Sometimes I wake up with melodic ideas in my head. They dance around in my brain until I finally give up hope of doing anything else but write them down. The melody forming in my thoughts that morning was very similar in character to one of the Alfred Burt Carols. I thought I'd better look up that song's melody and lyric to make sure I was not plagiarizing in any way. (Good!) My melody was unique enough. But I really did not know which direction to take the lyric. It could have been a jolly secular Christmas song as easily as it could become a sacred Christmas Carol.
Enjoy this video of the music to "Ring! Glad Christmas Bells" -the Flute Quartet version. Other versions are SATB, and Solo for High and Low voices.
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Then came the brainstorming. I knew that I wanted to use the title "Ring! Glad Christmas Bells." That would give me plenty of reasons to create parts for handbells. My sister interviewed me as to my ideas for the structure of the piece. "You want an opening that sets the mood and a strong joyful statement. Right? But then, how about a contrasting section where the meat of the message is found?"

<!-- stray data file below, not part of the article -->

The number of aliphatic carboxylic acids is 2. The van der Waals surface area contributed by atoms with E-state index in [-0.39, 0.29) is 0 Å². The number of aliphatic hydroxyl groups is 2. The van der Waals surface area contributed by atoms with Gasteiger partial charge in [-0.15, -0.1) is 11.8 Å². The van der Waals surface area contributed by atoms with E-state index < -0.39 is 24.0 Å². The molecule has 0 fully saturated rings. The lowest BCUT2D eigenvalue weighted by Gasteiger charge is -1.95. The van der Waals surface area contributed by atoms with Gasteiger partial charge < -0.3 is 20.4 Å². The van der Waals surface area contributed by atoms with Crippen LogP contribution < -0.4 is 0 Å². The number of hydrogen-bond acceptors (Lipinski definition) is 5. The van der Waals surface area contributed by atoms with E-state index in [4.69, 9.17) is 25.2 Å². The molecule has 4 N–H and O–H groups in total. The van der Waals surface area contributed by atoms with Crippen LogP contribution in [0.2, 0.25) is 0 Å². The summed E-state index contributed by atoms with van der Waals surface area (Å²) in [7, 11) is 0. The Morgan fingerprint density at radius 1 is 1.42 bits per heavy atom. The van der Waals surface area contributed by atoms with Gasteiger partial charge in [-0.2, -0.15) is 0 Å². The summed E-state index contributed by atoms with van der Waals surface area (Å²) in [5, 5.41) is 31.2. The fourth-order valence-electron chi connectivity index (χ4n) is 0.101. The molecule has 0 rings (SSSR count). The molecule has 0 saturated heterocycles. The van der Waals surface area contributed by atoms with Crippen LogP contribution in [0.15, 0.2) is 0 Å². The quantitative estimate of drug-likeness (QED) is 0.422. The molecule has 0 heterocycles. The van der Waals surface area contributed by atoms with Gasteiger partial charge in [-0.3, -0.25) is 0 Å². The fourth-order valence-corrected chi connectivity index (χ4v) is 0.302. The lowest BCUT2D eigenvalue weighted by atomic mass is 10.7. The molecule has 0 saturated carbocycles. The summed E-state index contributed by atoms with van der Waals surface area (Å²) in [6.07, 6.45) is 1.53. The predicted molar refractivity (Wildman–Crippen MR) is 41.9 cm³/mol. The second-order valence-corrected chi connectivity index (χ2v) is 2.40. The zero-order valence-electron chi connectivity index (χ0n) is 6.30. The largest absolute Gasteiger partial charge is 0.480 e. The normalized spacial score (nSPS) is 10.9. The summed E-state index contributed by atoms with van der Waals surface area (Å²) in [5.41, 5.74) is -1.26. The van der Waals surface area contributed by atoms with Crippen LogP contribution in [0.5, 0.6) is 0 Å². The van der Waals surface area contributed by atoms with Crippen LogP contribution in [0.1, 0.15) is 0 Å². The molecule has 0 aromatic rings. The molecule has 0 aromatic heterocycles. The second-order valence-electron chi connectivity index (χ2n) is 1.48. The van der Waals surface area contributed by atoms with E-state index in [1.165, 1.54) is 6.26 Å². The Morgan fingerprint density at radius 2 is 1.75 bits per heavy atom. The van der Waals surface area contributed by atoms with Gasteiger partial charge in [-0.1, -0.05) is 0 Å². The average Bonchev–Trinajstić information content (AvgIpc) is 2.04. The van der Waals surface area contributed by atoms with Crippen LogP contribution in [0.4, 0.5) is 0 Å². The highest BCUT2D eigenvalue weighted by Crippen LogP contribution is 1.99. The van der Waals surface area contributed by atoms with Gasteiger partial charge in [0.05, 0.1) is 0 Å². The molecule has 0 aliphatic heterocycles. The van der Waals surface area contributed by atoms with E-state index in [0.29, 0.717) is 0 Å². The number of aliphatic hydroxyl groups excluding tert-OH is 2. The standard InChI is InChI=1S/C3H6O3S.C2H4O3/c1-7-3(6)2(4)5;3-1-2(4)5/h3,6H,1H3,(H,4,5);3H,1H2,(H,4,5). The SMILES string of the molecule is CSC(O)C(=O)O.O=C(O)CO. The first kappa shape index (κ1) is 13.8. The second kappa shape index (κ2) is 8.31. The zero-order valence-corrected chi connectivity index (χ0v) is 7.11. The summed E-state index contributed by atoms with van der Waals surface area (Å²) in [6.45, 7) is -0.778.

We discussed how sometimes songs for Advent (the time leading up to Christmas) have very little in the way of sure doctrine. Sometimes the lyrics are mostly fluff. The words might paint a picture of the silent night when Christ was born or Mary with the baby in the manger, or speak of shepherds and wisemen or even the animals in the stable, but never mention the glorious mission of Jesus Christ as Savior and Redeemer - to save mankind from sin and to give hope of salvation for those who repent. The lyrics might talk of the angels delivering a joyous message, but not say what the message was.
So, after consulting the scriptures, talks by prophets, prayer and liberal use of a rhyming dictionary, I found the lyrics we thought suited this joyful melody but also contained sure doctrine about the Savior and His holy mission. So, there you have it - another "where" I get inspiration.